Published: Oct. 17, 2006
Updated: Apr. 21, 2010
Surgery patients often lose a significant amount of blood that must be replaced with transfused blood products such as red blood cells, platelets, and plasma. But several new techniques dramatically minimize or even eliminate the need for such transfusions. While these blood-conserving approaches to surgical care are primarily requested for reasons of faith, they offer additional advantages that are drawing growing numbers of other patients and many health care practitioners as well.
Duke is committed to provide the latest blood-conserving surgical techniques to patients who seek to avoid transfusions for religious or other reasons. The Duke Center for Blood Conservation opened in 2004 and has successfully cared for over 500 patients who decline transfusion therapy.
Thirty-two-year-old Greensboro resident Kimberly Melton, who has ulcerative colitis, has coped with more than her share of serious health challenges. Her faith as a Jehovah's Witness provides her with spiritual strength to face her health difficulties, yet prevents her from accepting blood products during the surgical procedures that her chronic illness and related complications have made necessary.
So, a few years ago, Melton was happy to learn that Duke offers patients seeking to avoid receiving transfusions a broad array of blood-conserving surgical techniques. Of seven surgeries she has needed over the past several years, her last four procedures -- including two hip replacements -- were done at Duke.
Blood-sparing techniques reduce exposure to viruses such as hepatitis C and help conserve the nation's blood supply. They also improve outcomes: One study found that patients receiving primary cardiovascular surgery without blood transfusion had comparable or fewer hospitalization days, lower rates of infection, greater patient satisfaction, and mortality rates equivalent to those who received blood.
In 2004, blood-conserving surgical techniques inspired the creation of the Duke Center for Blood Conservation. The center is one of just a few such programs nationwide. The Duke Center for Blood Conservation combines the expertise and perspective of Duke faculty members and many other highly trained health care professionals to provide patients with a variety of medically sound treatment options that eliminate the need for blood transfusion.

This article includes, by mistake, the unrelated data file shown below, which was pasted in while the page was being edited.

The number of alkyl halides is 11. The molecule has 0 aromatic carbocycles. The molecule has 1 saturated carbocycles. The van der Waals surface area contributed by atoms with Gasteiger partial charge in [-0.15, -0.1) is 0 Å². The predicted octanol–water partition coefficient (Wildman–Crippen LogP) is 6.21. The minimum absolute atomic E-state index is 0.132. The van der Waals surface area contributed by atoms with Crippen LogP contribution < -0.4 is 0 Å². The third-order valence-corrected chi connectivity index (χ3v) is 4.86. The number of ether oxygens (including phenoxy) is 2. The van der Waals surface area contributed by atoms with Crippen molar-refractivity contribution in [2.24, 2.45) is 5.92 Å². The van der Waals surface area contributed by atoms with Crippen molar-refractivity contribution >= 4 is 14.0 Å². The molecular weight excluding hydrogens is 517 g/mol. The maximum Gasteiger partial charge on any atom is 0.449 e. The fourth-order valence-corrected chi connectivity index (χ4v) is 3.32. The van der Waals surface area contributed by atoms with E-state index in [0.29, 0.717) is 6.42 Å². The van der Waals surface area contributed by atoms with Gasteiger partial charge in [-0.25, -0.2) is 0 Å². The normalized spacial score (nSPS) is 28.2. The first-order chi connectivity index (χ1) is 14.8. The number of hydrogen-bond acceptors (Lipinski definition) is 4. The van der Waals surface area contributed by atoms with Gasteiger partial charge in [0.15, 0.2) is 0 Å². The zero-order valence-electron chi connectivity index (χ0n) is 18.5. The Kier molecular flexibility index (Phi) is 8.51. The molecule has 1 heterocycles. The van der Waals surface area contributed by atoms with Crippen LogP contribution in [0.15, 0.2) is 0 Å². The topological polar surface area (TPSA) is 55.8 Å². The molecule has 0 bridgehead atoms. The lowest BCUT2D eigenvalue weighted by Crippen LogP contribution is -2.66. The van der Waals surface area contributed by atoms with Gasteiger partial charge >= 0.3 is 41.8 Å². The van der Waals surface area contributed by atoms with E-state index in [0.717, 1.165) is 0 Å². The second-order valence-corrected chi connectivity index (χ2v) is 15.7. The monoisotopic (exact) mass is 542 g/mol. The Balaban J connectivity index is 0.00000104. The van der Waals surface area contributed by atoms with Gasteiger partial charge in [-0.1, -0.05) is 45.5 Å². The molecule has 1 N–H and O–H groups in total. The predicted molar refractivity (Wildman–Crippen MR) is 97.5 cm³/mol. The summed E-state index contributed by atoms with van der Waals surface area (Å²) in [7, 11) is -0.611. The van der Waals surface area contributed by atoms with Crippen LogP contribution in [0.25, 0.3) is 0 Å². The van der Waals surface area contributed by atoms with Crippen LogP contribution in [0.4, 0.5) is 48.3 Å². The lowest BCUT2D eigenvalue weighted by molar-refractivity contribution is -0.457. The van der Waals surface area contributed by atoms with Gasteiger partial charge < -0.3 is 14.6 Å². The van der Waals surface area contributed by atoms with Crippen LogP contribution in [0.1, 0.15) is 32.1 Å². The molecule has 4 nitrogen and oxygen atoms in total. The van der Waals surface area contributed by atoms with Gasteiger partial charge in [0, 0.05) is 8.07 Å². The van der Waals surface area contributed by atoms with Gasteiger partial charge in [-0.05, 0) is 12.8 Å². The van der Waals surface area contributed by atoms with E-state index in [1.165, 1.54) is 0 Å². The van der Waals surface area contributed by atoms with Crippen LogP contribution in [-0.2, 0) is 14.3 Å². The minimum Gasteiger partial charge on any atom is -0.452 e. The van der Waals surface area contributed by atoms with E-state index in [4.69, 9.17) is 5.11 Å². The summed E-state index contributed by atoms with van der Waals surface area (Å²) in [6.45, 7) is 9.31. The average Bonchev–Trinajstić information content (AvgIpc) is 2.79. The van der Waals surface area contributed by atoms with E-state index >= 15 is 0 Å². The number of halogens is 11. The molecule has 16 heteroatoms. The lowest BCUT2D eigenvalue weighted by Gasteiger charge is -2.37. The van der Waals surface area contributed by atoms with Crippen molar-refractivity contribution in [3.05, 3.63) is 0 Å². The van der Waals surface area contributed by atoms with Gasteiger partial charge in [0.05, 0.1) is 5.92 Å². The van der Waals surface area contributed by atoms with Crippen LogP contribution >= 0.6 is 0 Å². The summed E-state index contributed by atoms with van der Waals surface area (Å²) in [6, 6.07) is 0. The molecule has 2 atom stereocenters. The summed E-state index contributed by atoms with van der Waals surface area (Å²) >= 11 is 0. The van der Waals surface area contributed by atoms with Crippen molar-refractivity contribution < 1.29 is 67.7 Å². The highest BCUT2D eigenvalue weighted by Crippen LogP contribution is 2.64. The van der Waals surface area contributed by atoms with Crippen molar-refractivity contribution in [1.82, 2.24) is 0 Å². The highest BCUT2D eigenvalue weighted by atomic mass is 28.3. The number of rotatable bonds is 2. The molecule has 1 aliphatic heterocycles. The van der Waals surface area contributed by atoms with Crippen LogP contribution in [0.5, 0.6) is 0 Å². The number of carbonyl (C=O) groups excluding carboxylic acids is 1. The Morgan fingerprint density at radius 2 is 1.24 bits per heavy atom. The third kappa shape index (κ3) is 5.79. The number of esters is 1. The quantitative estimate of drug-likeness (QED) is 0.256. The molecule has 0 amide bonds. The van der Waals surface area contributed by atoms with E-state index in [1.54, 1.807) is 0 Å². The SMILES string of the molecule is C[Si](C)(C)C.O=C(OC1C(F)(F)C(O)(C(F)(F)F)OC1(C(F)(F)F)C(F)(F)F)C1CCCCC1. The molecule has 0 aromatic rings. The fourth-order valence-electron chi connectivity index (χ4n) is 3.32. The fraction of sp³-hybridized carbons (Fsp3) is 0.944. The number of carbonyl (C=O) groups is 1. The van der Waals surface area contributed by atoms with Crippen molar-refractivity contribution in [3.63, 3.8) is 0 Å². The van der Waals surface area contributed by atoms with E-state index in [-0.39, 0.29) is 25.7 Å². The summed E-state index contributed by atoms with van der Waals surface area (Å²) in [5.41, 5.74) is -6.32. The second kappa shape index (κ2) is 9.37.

Several Duke specialties participate in the program, offering bloodless procedures in specialties ranging from cancer care to cardiovascular surgery, gastroenterology to gynecology.
"We offer patients a number of treatment options to eliminate the need for blood transfusions," says Duke anesthesiologist Steven Hill, MD, director of the Center for Blood Conservation. Among the blood conservation treatments currently available at Duke are pre-surgery medical regimens to optimize red blood cell production before surgery; techniques that coagulate the patient's blood during surgery; "cell saving," or continually cleaning and recirculating the patient's own blood during procedures; and electro-cautery, which uses heat to stop bleeding.
Melton's illness had made her anemic, presenting a medical challenge that facilities located closer to her home couldn't easily address. "But at Duke, my low blood counts weren't a problem," she says. Duke surgeons performed her hip transplants with the assistance of hemodilution, which dilutes and recirculates the patient's own blood.
"Dr. Hill and the other members of the team went out of their way to make us comfortable, let us know our options, and reassure us that they respect our beliefs," Melton says. "And I really appreciated that."
To learn more about the Duke Center for Blood Conservation, call 1-866-500-4515.